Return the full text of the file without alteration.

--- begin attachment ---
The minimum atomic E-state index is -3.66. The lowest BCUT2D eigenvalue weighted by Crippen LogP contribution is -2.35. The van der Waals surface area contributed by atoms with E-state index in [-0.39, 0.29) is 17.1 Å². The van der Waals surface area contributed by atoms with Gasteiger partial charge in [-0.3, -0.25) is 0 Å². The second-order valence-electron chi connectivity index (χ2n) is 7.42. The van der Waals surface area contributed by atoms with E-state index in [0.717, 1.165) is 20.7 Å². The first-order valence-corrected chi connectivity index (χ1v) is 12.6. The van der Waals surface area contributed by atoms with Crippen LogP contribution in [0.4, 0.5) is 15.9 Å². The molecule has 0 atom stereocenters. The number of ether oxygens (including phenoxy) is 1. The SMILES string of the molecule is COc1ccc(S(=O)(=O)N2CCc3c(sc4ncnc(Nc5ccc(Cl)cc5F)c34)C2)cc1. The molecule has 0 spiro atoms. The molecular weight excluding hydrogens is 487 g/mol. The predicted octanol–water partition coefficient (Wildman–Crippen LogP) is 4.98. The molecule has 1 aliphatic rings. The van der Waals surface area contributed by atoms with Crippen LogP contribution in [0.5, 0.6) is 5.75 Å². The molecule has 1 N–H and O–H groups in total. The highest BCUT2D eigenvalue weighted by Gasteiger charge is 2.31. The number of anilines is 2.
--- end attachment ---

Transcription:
The minimum atomic E-state index is -3.66. The lowest BCUT2D eigenvalue weighted by Crippen LogP contribution is -2.35. The van der Waals surface area contributed by atoms with E-state index in [-0.39, 0.29) is 17.1 Å². The van der Waals surface area contributed by atoms with Gasteiger partial charge in [-0.3, -0.25) is 0 Å². The second-order valence-electron chi connectivity index (χ2n) is 7.42. The van der Waals surface area contributed by atoms with E-state index in [0.717, 1.165) is 20.7 Å². The first-order valence-corrected chi connectivity index (χ1v) is 12.6. The van der Waals surface area contributed by atoms with Crippen LogP contribution in [0.4, 0.5) is 15.9 Å². The molecule has 0 atom stereocenters. The number of ether oxygens (including phenoxy) is 1. The SMILES string of the molecule is COc1ccc(S(=O)(=O)N2CCc3c(sc4ncnc(Nc5ccc(Cl)cc5F)c34)C2)cc1. The molecule has 0 spiro atoms. The molecular weight excluding hydrogens is 487 g/mol. The predicted octanol–water partition coefficient (Wildman–Crippen LogP) is 4.98. The molecule has 1 aliphatic rings. The van der Waals surface area contributed by atoms with Crippen LogP contribution in [0.5, 0.6) is 5.75 Å². The molecule has 1 N–H and O–H groups in total. The highest BCUT2D eigenvalue weighted by Gasteiger charge is 2.31. The number of anilines is 2.